4 thoughts on “Tough Love Therapy

  • May 17, 2012 at 7:39 am

    “It takes a lot of courage to release the familiar and seemingly secure, to embrace the new. But there is no real security in what is no longer meaningful. There is more security in the adventurous and exciting, for in movement there is life, and in change there is power.” Alan Cohen

    A big step for many is to go to a therapist. Why bother if the therapist is just going to enable you to continue on the same path that caused you to seek help?

    Can the same be true for therapists as for patients’ partners? Pamela Wiegartz, Ph.D. wrote an article on Psychology Today where she talked about the importance of partners’ supporting, and yes, – showing some tough love on occasion. http://www.psychologytoday.com/blog/in-the-age-anxiety/201203/what-do-when-someone-you-love-is-anxious-0 She quoted research by Zinbarg, Lee& Yoon which seem to suggest that at least with regards to several anxiety disorders partner’s attitude and behavior seemed to predict how likely therapy is to work. Non-hostile criticism helped, – hostility and lethargy didn’t. http://www.wcas.northwestern.edu/psych/Documents/49%20%20%20ZLeeYoon%282007%29%20%282%29.pdf

    Here are my wife’s two cents, http://www.sociophobics.com/loving-someone-with-social-anxiety-disorder/

    Suggesting that maybe the truth is somewhere in between, relative to each person, each case? Some acceptance, some tough love… but never ever anger, putdown or hostility.

    Reply
    • May 17, 2012 at 7:43 am

      I agree with your comment that “maybe the truth is somewhere in between…” Most often the truth is not at one extreme or another. Well said.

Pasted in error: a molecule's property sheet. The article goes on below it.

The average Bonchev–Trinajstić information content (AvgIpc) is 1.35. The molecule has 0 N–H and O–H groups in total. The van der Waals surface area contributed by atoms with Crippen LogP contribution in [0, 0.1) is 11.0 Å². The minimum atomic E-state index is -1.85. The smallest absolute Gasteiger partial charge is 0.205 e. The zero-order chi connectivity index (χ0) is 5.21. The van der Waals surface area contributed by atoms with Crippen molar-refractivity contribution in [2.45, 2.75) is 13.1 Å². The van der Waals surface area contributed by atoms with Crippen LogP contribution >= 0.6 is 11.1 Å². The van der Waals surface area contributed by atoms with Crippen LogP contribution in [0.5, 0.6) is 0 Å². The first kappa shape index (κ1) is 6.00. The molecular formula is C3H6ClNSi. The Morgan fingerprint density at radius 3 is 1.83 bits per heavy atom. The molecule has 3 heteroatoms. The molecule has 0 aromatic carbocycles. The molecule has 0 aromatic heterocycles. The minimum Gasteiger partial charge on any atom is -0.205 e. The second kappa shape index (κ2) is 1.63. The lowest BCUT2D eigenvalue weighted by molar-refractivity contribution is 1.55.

Reply
  • May 17, 2012 at 2:00 pm

    There does need to be a mixture of Honesty and Realism with acceptance which might happen as a result of trust and intimacy with the therapist. In an environment of Love, a person is empowered to do what they normally would not be able to do. In therapy, sometimes we want to avoid this intimacy- and messiness- we want the rules and the order- and the solutions. The solutions only come from within, when a person can change their life. A good therapist gives a person confidence to try something new.

    Reply
  • September 3, 2013 at 2:16 pm

    The problem with the tough-love paradigm is that it even further weighs therapy’s power imbalance. Here the client plays the mesmerized subordinate who must account for her life to the stern disapproving taskmaster. The client goes to therapy to deal with problems, and then she’s attacked for presenting them.

    Many clients go to therapy because they’re coping with already-low social standing. The “tough love” client hands her power to a condescending therapist. This sounds like an derivation of the much-discredited “Gestalt” hippies back when the therapists thought they could scream their patients into authenticity.

    Reply
 

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